- The Washington Times - Saturday, February 3, 2001

One big difference between teen-agers in the United States and Britain is that young Brits instantly recognize the name Stereophonics.

The Welsh rock trio may have had two successful albums in the United Kingdom — its first, "Word Gets Around," made it to the Top 10 and the group's follow-up, "Performance and Cocktails," peaked at No. 3 — but Stereophonics has yet to heavily penetrate the U.S. market.

The band hopes its third U.S. tour, to promote the new album "J.E.E.P. (Just Enough Education to Perform)," will be the one that finally brings it into the big time across the pond. With the British band Coldplay gaining an unexpected radio hit from its somber single "Yellow," this could be the year for another resurgence of Brit rock, not seen since the days of Oasis.

The last time the trio of Kelly Jones, vocals-guitar; Richard Jones, bass; and Stuart Cable, drums, came to the District's 9:30 Club in April, it opened for another British group, the Charlatans UK. Now the trio returns to Washington on Friday as headliners, switching to an all-acoustic show to debut tracks from "J.E.E.P."

Richard Jones says he knows that gaining stardom in the States will not come easily.

"In the beginning, when we were touring North Britain, we did 150 to 180 gigs a year, so we built up an audience by touring," says Richard Jones via phone, his Welsh accent strong on American ears. "Hopefully, we can aim to do that everywhere around the globe, but it's not going to happen overnight."

The three grew up in the village of Cwmaman in south Wales, getting together out of "boredom" to play as a local cover band. The name Stereophonics, taken from an old radio they found, came in 1996 after the group started to do more original music and play bigger clubs.

A year after the new name, the band was signed by Richard Branson's fledgling label, V2. The band's popularity grew quickly through Britain as it landed several Top 10 singles with its first album, in 1997.

The Stereophonics' sophomore record, released in spring 1999, was the first to have a visible impact in the United States, gaining play mostly from college stations and building up a small, but devoted, fan following.

The musicians' songs tend to change with the influences on their lives, but the three young men still carry their Welsh roots with them, Richard Jones says.

"The main thing is the working-class background and you don't get nothing for nothing," Richard Jones cites as lessons from his small-town upbringing. "You've got to work hard if you want to get ahead."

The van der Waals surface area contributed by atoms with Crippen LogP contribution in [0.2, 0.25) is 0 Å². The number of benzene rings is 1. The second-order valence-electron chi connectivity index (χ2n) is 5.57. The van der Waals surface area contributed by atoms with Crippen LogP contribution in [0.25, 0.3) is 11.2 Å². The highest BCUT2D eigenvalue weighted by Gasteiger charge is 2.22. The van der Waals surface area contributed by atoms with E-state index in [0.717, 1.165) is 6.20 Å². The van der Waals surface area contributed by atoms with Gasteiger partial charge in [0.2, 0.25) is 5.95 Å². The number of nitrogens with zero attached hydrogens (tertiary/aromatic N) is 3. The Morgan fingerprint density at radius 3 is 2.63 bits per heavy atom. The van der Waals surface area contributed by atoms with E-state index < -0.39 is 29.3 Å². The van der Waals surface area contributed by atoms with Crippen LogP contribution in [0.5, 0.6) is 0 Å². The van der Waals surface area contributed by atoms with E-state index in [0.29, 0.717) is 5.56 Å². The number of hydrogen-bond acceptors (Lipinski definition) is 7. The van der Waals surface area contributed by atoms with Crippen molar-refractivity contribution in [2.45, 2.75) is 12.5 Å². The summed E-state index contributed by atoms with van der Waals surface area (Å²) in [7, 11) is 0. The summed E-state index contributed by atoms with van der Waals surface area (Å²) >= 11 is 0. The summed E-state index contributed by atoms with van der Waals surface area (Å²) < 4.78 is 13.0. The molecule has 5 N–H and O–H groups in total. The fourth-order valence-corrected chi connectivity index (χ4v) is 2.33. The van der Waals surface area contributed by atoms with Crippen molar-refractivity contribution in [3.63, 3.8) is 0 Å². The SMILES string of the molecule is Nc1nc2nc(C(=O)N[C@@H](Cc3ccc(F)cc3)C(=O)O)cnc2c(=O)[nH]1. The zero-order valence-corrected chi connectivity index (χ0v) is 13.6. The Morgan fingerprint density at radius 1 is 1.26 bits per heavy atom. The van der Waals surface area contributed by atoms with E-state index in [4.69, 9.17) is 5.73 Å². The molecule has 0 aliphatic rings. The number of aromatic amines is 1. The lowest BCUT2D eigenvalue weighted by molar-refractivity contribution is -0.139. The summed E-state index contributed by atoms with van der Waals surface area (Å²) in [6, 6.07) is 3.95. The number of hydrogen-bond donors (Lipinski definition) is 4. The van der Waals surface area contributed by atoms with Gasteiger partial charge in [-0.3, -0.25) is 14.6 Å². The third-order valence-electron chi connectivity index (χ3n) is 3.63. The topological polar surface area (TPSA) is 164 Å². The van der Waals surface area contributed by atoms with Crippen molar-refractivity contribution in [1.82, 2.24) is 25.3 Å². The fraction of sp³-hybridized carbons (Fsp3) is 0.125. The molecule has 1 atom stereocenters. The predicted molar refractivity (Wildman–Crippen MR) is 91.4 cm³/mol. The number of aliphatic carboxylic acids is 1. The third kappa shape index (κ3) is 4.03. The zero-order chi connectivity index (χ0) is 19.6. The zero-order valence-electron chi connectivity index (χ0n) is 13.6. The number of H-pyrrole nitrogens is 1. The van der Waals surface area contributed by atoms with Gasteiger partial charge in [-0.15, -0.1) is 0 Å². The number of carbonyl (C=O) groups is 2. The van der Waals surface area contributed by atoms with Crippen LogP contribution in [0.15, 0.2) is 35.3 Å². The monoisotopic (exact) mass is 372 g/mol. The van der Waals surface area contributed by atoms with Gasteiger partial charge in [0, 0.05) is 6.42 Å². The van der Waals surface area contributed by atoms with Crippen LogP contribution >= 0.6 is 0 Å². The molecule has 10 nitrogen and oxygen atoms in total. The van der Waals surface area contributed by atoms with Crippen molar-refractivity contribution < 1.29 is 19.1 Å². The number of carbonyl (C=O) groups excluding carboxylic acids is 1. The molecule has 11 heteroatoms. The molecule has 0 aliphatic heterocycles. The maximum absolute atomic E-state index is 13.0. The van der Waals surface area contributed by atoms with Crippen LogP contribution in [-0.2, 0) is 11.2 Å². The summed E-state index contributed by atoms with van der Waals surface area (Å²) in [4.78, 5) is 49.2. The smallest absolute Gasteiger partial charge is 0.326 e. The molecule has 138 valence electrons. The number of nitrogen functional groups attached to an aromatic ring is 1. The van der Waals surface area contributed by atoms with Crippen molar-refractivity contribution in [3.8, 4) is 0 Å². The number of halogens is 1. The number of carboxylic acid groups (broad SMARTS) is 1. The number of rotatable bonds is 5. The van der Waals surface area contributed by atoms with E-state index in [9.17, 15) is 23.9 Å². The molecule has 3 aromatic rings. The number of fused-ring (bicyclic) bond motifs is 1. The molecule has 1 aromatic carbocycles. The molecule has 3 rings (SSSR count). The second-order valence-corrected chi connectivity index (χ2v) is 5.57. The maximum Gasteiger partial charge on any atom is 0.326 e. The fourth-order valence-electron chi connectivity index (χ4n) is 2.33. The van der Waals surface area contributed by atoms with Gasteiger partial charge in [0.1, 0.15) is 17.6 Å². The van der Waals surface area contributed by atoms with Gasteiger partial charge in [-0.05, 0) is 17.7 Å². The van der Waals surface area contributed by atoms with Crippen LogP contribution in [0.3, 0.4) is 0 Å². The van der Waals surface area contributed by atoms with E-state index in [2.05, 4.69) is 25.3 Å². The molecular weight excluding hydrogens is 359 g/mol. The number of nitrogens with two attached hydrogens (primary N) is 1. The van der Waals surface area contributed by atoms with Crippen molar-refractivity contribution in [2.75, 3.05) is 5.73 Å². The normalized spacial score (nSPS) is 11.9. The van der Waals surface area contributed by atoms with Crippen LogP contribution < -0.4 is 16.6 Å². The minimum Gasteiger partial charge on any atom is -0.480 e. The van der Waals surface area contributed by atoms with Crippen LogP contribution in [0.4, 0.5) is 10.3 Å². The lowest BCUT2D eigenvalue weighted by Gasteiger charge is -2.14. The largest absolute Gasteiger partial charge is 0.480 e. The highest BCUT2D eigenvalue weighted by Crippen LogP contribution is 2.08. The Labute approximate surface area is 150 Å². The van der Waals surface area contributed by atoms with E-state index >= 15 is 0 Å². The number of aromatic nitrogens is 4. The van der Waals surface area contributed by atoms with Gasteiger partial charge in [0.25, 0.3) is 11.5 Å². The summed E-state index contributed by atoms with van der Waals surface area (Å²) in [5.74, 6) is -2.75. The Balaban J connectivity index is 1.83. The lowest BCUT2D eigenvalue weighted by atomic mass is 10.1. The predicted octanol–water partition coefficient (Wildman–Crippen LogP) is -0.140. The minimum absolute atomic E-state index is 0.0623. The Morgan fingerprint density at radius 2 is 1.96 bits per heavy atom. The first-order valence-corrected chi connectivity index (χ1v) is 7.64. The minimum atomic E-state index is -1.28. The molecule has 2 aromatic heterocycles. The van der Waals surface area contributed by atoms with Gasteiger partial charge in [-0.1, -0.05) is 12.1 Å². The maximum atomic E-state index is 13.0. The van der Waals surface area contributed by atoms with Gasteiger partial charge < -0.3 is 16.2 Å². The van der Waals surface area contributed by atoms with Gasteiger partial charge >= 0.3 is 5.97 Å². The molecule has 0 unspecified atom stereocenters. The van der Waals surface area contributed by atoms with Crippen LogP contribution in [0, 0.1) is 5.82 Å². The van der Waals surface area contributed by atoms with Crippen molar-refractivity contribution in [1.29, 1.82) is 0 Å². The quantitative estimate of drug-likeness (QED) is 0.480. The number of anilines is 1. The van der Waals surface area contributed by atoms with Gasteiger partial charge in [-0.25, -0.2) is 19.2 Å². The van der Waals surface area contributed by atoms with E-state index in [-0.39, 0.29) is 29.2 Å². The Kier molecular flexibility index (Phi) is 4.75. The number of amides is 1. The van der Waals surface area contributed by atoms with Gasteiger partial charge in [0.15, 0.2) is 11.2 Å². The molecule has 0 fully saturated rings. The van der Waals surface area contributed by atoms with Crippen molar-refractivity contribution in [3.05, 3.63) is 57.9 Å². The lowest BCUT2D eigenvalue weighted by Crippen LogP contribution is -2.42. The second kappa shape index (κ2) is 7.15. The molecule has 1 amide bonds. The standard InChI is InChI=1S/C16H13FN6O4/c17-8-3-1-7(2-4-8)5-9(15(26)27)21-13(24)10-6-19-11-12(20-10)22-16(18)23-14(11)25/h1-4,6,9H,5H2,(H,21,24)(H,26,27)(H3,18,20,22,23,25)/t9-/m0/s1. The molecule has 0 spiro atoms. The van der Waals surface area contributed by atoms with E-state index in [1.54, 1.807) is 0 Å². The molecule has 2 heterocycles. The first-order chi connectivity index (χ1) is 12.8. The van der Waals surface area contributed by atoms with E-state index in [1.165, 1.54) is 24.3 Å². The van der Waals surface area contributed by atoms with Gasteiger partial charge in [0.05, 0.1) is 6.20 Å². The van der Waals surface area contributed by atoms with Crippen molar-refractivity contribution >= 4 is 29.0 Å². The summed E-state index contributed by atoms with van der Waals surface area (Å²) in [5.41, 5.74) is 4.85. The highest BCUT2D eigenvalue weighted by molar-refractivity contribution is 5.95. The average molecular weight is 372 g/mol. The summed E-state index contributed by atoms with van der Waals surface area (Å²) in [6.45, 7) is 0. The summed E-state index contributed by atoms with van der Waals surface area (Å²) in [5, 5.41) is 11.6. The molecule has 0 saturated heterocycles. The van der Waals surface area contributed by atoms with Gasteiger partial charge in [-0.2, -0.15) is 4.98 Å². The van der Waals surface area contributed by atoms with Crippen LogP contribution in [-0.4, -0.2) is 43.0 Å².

The new songs recall these roots while recounting "places we've been to, people we've met, situations that we've been in," Richard Jones says.

"It's moved away from the three of us in a room," he says of their songwriting sessions. "Kelly comes up with the melodies and lyrics on acoustic and me and Stuart add our bits and make it a Stereophonics song."

What largely makes something a "Stereophonics song" is the wordplay of lyricist Kelly Jones, whose stories range from brief character sketches to complex tales — far beyond the typically banal lyrics of many modern-pop songs.

The opening track on the band's first album, "A Thousand Trees," tells the story of how a teacher's reputation is destroyed after he is accused of molesting a schoolgirl. "Local Boy in the Photograph" is about a boy the band knew in high school who killed himself by jumping in front of a train.

The catchy rock choruses and fast pace of their songs tend to hide the meanings that lie underneath the surface of the words.

This time around, extra guitarists have been added to the band's traditional sound to give the album a richer feel as the group moves slightly away from its hard rock roots.

The first single from the new album, "Mr. Writer," includes backing vocals and what Richard Jones describes as a "Steve Wonderesque keyboard riff" that jazzes up the sound.

Another new track, "Vegas Two Times," recounts the trip the band took across the desert in Nevada during its last tour, which was "kind of like the fear and loathing trip that Hunter S. Thompson took," Richard Jones says.

Band members hope that their guitar-driven sound will help them stand out from the wealth of soul, rhythm and blues, hip-hop and punk bands dominating MTV and U.S. radio.

The band Vibrolush, a New York-based alternative rock quartet, opens for several of the Stereophonics shows, including Friday's. Its sound skirts the line between Brit-pop influences, such as Blur, and more standard radio fare, such as Matchbox Twenty.

"Usually in the arena shows, everybody knows all the songs and they like to sing along; … in the smaller club shows, you've got to grab the audience's attention a lot more," Richard Jones says of the upcoming 9:30 Club show. Small venues have their advantages, though.

"It's more personal. You get a good vibe from it," he says.

WHAT: Stereophonics with opening act VibrolushWHERE: 9:30 Club, 815 V St. NWWHEN: 9 p.m. FridayTICKETS: $12.50PHONE: 202/432-7328

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